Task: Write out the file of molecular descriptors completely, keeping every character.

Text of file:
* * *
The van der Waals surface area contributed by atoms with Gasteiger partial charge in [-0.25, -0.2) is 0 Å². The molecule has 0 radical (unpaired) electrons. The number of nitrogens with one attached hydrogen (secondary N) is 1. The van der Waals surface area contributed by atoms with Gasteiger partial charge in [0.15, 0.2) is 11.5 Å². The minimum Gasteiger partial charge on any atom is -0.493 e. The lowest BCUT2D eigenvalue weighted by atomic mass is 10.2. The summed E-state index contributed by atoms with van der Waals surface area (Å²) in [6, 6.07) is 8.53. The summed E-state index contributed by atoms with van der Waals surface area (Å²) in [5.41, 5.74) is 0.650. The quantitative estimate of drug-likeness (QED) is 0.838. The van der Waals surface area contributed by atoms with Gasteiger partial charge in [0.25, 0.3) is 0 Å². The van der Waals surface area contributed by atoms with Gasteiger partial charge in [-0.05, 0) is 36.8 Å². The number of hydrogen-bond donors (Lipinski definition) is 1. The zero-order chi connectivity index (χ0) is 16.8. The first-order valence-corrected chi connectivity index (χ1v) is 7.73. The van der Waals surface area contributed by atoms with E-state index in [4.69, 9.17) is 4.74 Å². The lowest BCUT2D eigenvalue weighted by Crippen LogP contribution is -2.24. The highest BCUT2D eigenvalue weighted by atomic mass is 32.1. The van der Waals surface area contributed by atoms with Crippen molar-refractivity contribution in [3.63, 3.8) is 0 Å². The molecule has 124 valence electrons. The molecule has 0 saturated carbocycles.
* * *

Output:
The van der Waals surface area contributed by atoms with Gasteiger partial charge in [-0.25, -0.2) is 0 Å². The molecule has 0 radical (unpaired) electrons. The number of nitrogens with one attached hydrogen (secondary N) is 1. The van der Waals surface area contributed by atoms with Gasteiger partial charge in [0.15, 0.2) is 11.5 Å². The minimum Gasteiger partial charge on any atom is -0.493 e. The lowest BCUT2D eigenvalue weighted by atomic mass is 10.2. The summed E-state index contributed by atoms with van der Waals surface area (Å²) in [6, 6.07) is 8.53. The summed E-state index contributed by atoms with van der Waals surface area (Å²) in [5.41, 5.74) is 0.650. The quantitative estimate of drug-likeness (QED) is 0.838. The van der Waals surface area contributed by atoms with Gasteiger partial charge in [0.25, 0.3) is 0 Å². The van der Waals surface area contributed by atoms with Gasteiger partial charge in [-0.05, 0) is 36.8 Å². The number of hydrogen-bond donors (Lipinski definition) is 1. The zero-order chi connectivity index (χ0) is 16.8. The first-order valence-corrected chi connectivity index (χ1v) is 7.73. The van der Waals surface area contributed by atoms with E-state index in [4.69, 9.17) is 4.74 Å². The lowest BCUT2D eigenvalue weighted by Crippen LogP contribution is -2.24. The highest BCUT2D eigenvalue weighted by atomic mass is 32.1. The van der Waals surface area contributed by atoms with Crippen molar-refractivity contribution in [3.63, 3.8) is 0 Å². The molecule has 124 valence electrons. The molecule has 0 saturated carbocycles.